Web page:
Aug 312021

The House on Sorority Row isn’t a great horror with no real surprises and the gore isn’t anything special, kind of falls in the middle of those slashers from the early 1980s. Performance from the lead on the other hand wasn’t bad and it is at least watchable.



The House on Sorority Row
— MVD Rewind Collection —

Genre(s): Horror
MVD Visual| R – 91 min. – $29.95 | July 6, 2021

Date Published: 08/31/2021 | Author: The Movieman

Director: Mark Rosman
Writer(s): Mark Rosman (written by)
Cast: Kathryn McNeil, Eileen Davidson, Janis Zito, Robin Meloy, Harley Kozak

Features: Commentaries, Interviews, Theatrical Trailer
Slip Cover: Yes
Digital Copy: No
Formats Included: Blu-ray
Number of Discs: 1

Audio: English (PCM 2.0)
Video: 1080p/Widescreen 1.78
Subtitles: English SDH
Disc Size: 49.45 GB
Total Bitrate: 33.71 Mbps
Codecs: MPEG-4 AVC
Region(s): A, B, C

MVD Visual provided me with a free copy of the Blu-ray I reviewed in this Blog Post.
The opinions I share are my own.


Plot Synopsis: Come meet the girls of Theta Pi. All through college they’ve lived under the tyranny of their resident house mother. But tonight will be different. Tonight the girls of Theta Pi are celebrating their graduation in the most deadly way they know. When these inventive senior sisters decide to do in their demented house mother, it’s an easy task. But, someone has seen, someone who wants revenge. And no college class could have prepared the girls – or you – for the horrifying mayhem that greets them on that last fateful night.

Quick Hit Review: With the popularity and success of Halloween and Friday the 13th, the slasher genre was in full swing throughout the 1980s, like Happy Birthday to Me, Silent Night, Deadly Night and The Slumber Party Massacre. Among those was also The House on Sorority Row, a film I’d heard of but never got around to watching. And frankly, probably for good reason. It’s not a bad film per se however save for some okay gore effects and a creepy moment or two, there’s not a whole lot that stands out.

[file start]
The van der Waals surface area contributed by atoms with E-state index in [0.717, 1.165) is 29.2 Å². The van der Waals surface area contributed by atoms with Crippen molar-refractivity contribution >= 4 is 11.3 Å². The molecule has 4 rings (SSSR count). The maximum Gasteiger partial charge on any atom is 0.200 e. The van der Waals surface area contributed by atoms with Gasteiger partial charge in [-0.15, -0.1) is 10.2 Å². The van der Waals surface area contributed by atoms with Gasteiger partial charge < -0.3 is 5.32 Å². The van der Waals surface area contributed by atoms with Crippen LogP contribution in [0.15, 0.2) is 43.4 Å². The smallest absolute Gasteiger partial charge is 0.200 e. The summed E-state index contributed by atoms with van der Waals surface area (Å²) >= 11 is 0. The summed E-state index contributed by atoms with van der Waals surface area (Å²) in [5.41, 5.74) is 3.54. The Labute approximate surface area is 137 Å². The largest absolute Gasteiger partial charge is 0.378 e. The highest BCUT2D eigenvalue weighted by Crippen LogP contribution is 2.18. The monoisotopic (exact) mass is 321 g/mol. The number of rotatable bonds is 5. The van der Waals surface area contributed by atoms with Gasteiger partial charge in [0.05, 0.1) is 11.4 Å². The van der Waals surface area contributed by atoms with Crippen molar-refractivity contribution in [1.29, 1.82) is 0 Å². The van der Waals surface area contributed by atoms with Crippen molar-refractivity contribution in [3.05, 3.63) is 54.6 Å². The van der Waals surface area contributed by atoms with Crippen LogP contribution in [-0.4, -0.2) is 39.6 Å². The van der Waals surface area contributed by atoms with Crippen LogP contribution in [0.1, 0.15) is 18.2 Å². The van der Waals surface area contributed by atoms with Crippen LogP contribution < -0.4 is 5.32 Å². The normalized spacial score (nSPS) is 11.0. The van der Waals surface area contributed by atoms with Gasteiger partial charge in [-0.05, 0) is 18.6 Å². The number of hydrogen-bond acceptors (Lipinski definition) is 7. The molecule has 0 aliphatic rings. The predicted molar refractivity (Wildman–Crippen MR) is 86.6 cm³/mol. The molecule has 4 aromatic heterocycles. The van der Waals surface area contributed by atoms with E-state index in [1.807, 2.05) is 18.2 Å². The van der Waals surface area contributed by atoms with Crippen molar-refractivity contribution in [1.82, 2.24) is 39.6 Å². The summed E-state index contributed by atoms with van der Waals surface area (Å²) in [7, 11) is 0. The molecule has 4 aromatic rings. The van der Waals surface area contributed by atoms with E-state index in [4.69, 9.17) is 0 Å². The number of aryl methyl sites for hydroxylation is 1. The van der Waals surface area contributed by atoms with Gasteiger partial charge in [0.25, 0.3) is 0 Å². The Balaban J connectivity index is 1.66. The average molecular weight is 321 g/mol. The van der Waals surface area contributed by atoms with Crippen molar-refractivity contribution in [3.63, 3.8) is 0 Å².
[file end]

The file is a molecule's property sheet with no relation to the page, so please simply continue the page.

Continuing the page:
The killer for this film, thought to be the house mother these girls thought they killed, was instead a twist anyone could see coming. The acting is pretty much on par with a film of this type although Kathryn McNeil in the lead wasn’t bad, even if she’s not distinguishable from many “final girls”. And the kills weren’t terribly creative with the murderer merely utilizing a cane as their weapon.

The House on Sorority Row was written and directed by Mark Rosman, a filmmaker with an intriguing, if not limited filmography. While he would direct a couple more horror and sci-fi flicks (Evolver, The Intruder), he would also go on to helm… A Cinderella Story and The Perfect Man (both starring Hilary Duff).



This release comes with a matted slip cover and inside the inner cover is reversible. It appears all of the features from the 2014 Scorpion Releasing Blu-ray have been ported over.

Audio Commentaries:

  • Director Mark Rosman
  • Director Mark Rosman & Actresses Eileen Davidson and Kathryn McNeil


  • Actress Harley Jane Kozak (41:39)
  • Actress Eileen Davidson (7:14)
  • Actress Kathryn McNeil (14:24)
  • Director Mark Rosman (21:24)
  • Composer Richard Band (45:18)
  • Composer Igo Kantor (10:11)

There is a good array of participants here however a few, namely the ones for Davidson and McNeil, is a bit cheesy set against a green screen, but there’s some okay information to be had from each one.

Also included is the Original Pre-Credit Sequence (2:06), Alternate Ending Storyboards (7:11). Alternate Mono Audio Version with Re-Timed Pre-Credit Sequence (1:31:53), Theatrical Trailer (3:10) and TV Spots (4:36).


VIDEO – 3½/5

The House on Sorority Row comes to Blu-ray from MVD, presented with a 1.78 widescreen aspect ratio and a 1080p high-definition transfer. Having never viewed the Scorpion Releasing Blu-ray, I don’t know how this one compares but I have to wonder if this is the same or similar transfer. Whatever the case, this isn’t a great looking picture with some stabilization issues (a couple scenes I noticed some shakiness) and detail is a tad soft in some instances but the close-ups had some detail to them. There were some minor dust marks or scratches while colors at least do have a bit of vibrancy.

AUDIO – 3¼/5

The movie comes equipped with an LPCM 2.0 track, which I found to be underwhelming but serviceable enough, especially for what was a low budget film (from nearly 40 years ago no less), and which probably didn’t get very much of restoration work done. Dialogue does come across with decent clarity at least, while the rest — outside of a few of the kills — was on the quieter side of things. There was also some noticeable hissing during some scenes, particularly when there is dialogue, but otherwise it’s an okay lossless track.



Overall, The House on Sorority Row isn’t a great horror with no real surprises and the gore isn’t anything special, kind of falls in the middle of those slashers from the early 1980s. Performance from the lead on the other hand wasn’t bad and it is at least watchable.





Check out some more 1080p screen caps by going to page 2. Please note, these do contain spoilers.

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